When power is used from a position of moral truth, it does not have to use the more discomforting language of the political or economic type. While the classic liberal position would like to encourage more transparency, more checks and balances, more individual liberty and less state intervention, it is obvious that this position is naive. The liberal state itself is founded on position of moral supremacy, not just political action, and will continue to exercise this supremacy. Moreover, the idea that the ideal liberal state is constituted upon a political relationship of reciprocal responsibility to its liberty practicing, rights-bearing, politically active constituents who are constantly in a position to check a “morally superior” exercise of state power and intervention is equally naive. It does not adequately take into account an important issue regarding issues of class and economic relations.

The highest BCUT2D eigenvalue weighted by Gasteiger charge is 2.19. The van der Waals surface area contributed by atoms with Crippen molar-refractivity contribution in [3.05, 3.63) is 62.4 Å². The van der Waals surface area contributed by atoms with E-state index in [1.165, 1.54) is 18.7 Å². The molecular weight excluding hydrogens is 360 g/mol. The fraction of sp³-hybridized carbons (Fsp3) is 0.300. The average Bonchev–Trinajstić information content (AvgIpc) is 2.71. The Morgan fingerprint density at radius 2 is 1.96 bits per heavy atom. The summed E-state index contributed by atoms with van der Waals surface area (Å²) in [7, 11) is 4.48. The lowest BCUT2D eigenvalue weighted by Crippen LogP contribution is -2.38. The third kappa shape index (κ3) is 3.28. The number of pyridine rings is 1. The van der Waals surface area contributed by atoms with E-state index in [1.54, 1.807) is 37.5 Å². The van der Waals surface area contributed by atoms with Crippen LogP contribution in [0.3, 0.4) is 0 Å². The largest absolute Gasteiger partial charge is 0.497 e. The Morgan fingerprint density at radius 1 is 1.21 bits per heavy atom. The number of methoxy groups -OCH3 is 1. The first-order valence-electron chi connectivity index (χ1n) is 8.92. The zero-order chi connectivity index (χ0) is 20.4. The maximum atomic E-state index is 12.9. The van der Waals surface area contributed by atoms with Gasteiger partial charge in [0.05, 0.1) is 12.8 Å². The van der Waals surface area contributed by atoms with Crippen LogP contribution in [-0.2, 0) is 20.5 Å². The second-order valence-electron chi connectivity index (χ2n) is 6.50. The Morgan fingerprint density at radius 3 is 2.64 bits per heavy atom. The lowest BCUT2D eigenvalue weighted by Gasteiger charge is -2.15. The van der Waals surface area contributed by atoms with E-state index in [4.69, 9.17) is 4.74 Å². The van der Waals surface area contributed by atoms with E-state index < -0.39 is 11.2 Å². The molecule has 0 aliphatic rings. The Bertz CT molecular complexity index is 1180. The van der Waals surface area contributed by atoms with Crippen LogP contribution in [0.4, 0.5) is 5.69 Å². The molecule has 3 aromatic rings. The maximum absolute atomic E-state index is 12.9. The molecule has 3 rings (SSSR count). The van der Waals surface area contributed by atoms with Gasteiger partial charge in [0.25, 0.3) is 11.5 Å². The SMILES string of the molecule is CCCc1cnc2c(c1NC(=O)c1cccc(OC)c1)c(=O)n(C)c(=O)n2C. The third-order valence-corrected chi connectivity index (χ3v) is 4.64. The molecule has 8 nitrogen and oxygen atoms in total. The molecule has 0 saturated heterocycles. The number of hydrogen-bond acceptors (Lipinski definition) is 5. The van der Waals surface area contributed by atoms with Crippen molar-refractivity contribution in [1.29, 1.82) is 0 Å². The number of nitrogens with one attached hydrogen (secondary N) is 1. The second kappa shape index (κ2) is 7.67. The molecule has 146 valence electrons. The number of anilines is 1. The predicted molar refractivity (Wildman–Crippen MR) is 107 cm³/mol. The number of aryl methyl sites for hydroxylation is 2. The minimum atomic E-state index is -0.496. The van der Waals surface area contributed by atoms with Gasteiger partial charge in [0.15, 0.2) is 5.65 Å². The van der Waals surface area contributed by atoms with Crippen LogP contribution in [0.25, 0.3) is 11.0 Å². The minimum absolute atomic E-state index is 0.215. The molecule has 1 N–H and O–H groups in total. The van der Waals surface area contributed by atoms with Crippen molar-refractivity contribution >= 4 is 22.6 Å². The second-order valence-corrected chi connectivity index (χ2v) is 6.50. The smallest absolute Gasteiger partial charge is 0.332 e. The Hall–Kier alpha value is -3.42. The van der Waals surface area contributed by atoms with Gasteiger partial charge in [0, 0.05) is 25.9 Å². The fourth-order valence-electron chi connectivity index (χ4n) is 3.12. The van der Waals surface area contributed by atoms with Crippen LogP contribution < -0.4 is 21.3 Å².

If one defends human rights the liberal perspective today, one is defending a status quo situation of specific types of institutions and more or less defending the highjacking of the theory in the interest of modern power relations. Liberal human rights theory was once a progressive calling designed to check and eventually overthrow the whimsical institutional powers of theocratic and monarchist regimes and give a voice to oppressed, but this is not the case today. One of the first theoretical attempts to deconstruct and transcend liberal human rights theory is Marxism. It is to this theory the paper now turns.Continued on Next Page »